Walking around the least-walkable big city in America
Last year, right around the time my wife and I bought our house near SouthPark, I wrecked my car. I’ve found ways around town without a car before, so I figured I’d try to do it again for as long as I could. After a week of trying to run errands on foot, biking to work, and riding the bus to events, I gave up. We bought a Chevy.
Charlotte is not the easiest city to navigate without your own four wheels. A University of Oklahoma survey found just 6.9 percent of people here commute without using a car. Only 2.5 percent walk to work, which seems impressive, considering that Charlotte is America’s least walkable big city. The website walkscore.com revised its metrics this year and ranked cities with populations of 250,000 and more. Charlotte came in last. Behind Fort Wayne. Behind Wichita. Behind (sigh) Cleveland.
So for hyperbole’s sake, I visited the least walkable neighborhood in America’s least walkable big city. It’s Silverwood, a small, slightly hilly collection of 25-year-old, more-house-for-your-money homes off Plott Road way out on the east side, past Hickory Grove but still inside the Interstate 485 loop. The cul-de-sacs scrape up against the city limits and the woods. Cars are parked in the narrow streets. Walkscore rates neighborhoods on metrics such as walking routes, pedestrian friendliness, and mixed-use development, then ranks the neighborhoods on a scale of 0 to 100.
Silverwood gets a 2.
There are sidewalks, but they start and stop with the regularity of an elderly person who is not getting enough fiber. About a third of the streets have sidewalks in Silverwood, but they don’t connect to anything except other driveways. The closest bus stop is at least a half-mile away, on Harris Boulevard, at the end of Robinson Church Road. The sidewalks end before you get there.
I’d planned to get out of the car and talk to a walker. I saw none.
It’s not a bad neighborhood. But if you move to Silverwood, you already know you are going to have to drive everywhere. In fact, if you live or work anywhere in Charlotte, with the possible exception of uptown (which has the highest walkscore), that’s probably going to be the case.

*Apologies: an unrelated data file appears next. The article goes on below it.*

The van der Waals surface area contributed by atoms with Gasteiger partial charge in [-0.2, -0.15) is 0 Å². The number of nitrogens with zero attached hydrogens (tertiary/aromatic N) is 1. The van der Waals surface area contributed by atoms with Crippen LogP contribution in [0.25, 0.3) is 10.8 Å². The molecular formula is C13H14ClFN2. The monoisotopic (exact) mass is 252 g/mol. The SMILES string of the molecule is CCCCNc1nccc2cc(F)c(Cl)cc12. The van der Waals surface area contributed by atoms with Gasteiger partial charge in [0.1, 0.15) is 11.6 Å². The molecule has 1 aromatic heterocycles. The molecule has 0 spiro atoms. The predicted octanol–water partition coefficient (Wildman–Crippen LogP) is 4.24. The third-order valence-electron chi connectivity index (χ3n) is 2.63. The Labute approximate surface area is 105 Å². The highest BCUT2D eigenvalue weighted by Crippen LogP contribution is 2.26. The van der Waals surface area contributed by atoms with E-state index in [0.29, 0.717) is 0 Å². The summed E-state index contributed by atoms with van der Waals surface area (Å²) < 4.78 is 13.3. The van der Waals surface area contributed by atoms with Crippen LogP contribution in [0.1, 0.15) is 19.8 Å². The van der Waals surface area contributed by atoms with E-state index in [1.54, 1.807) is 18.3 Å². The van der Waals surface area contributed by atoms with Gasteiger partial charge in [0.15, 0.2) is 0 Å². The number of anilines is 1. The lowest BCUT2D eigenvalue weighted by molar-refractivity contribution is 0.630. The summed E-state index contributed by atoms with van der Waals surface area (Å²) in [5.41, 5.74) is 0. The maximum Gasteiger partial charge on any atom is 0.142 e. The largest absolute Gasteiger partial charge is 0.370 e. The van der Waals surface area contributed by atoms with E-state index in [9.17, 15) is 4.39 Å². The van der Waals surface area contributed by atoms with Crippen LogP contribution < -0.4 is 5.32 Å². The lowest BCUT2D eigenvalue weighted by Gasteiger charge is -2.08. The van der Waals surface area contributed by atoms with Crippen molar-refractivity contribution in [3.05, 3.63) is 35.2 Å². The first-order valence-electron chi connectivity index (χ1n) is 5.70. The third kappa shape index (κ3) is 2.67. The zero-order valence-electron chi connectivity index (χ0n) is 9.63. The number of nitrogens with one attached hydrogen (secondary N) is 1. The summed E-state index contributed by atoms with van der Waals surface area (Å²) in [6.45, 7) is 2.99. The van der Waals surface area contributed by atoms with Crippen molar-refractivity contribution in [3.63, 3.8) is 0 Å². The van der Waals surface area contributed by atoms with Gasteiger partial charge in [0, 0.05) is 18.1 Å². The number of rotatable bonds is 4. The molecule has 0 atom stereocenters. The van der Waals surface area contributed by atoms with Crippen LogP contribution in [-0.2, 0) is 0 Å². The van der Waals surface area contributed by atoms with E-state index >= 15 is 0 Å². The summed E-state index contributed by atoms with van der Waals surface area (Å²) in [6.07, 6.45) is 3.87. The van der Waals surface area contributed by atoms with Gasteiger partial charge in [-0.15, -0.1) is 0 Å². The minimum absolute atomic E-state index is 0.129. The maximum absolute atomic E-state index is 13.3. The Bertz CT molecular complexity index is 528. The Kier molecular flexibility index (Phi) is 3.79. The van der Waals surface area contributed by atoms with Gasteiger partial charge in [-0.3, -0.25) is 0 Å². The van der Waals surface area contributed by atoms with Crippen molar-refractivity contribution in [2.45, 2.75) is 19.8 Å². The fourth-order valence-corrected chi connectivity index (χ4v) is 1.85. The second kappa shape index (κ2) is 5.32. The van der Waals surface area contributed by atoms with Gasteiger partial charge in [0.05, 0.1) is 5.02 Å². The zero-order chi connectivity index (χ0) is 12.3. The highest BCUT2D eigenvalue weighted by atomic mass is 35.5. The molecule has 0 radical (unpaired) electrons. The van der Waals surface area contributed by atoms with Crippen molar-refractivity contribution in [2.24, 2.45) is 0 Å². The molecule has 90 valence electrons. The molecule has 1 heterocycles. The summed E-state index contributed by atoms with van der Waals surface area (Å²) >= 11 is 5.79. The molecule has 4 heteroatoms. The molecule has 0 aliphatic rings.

This is, in all seriousness, a problem. In February 2012, two little boys were killed while walking along a section of West Tyvola Road that has no sidewalks. And there’s more to the issue than just sidewalks and safety. In Charlotte, a child born into the bottom fifth of the national income distribution has only a 4.3 percent chance of rising into the top fifth during the course of his life, according to a study from economists at Harvard and Berkeley. In other words, if you’re born poor here, it’s extremely hard to become rich. Nobel Prize-winning economist Paul Krugman hit on a possible reason in a column last summer in The New York Times, arguing that in Sun Belt cities such as Atlanta and Charlotte, the sprawl literally makes it too hard for the poorest people to get to the jobs they need. Without cars, they’re out of reach.
I walked to work once in Charlotte. It was five years ago. I wanted to prove I wasn’t so dependent on my car, as if that would make me more noble, as if it would make Charlotte more real. More intimate. More romantic.
The walk to work was not romantic. My office was off of the Billy Graham Parkway, seven miles from where I lived at the time. I didn’t walk down Billy Graham, because the speed limit is 55, and that’s a good way to meet the Lord. I saw a lot of trash and beer cans. A tick quietly jumped on me, like a tiny ninja, and started to drink my blood. I decided that I would never walk to work again.
Yes, the city’s building more sidewalks, bike lanes, and light rail lines. But they have to lead to grocery stores, schools, and offices. Charlotte is a close-knit community. But when it comes to walkability, we’re still too far apart.